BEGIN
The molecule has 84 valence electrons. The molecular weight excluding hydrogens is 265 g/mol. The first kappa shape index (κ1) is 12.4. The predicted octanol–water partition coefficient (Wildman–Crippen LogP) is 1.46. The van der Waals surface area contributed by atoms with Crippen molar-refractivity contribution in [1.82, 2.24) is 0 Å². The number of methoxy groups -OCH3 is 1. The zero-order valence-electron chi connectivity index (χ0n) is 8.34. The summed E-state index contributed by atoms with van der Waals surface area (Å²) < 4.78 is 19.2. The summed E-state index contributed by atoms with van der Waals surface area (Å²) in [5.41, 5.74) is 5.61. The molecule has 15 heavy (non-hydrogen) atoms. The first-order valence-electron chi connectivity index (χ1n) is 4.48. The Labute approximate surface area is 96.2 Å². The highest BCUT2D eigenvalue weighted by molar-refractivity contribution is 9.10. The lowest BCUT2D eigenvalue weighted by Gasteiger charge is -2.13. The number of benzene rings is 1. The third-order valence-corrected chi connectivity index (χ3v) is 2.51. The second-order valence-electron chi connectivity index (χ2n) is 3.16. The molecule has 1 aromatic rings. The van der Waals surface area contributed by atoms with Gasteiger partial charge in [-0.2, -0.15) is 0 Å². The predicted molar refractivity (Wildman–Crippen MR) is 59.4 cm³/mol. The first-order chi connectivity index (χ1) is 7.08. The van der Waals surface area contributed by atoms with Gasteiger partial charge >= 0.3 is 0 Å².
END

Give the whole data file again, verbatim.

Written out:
The molecule has 84 valence electrons. The molecular weight excluding hydrogens is 265 g/mol. The first kappa shape index (κ1) is 12.4. The predicted octanol–water partition coefficient (Wildman–Crippen LogP) is 1.46. The van der Waals surface area contributed by atoms with Crippen molar-refractivity contribution in [1.82, 2.24) is 0 Å². The number of methoxy groups -OCH3 is 1. The zero-order valence-electron chi connectivity index (χ0n) is 8.34. The summed E-state index contributed by atoms with van der Waals surface area (Å²) < 4.78 is 19.2. The summed E-state index contributed by atoms with van der Waals surface area (Å²) in [5.41, 5.74) is 5.61. The molecule has 15 heavy (non-hydrogen) atoms. The first-order valence-electron chi connectivity index (χ1n) is 4.48. The Labute approximate surface area is 96.2 Å². The highest BCUT2D eigenvalue weighted by molar-refractivity contribution is 9.10. The lowest BCUT2D eigenvalue weighted by Gasteiger charge is -2.13. The number of benzene rings is 1. The third-order valence-corrected chi connectivity index (χ3v) is 2.51. The second-order valence-electron chi connectivity index (χ2n) is 3.16. The molecule has 1 aromatic rings. The van der Waals surface area contributed by atoms with Gasteiger partial charge in [-0.2, -0.15) is 0 Å². The predicted molar refractivity (Wildman–Crippen MR) is 59.4 cm³/mol. The first-order chi connectivity index (χ1) is 7.08. The van der Waals surface area contributed by atoms with Gasteiger partial charge >= 0.3 is 0 Å².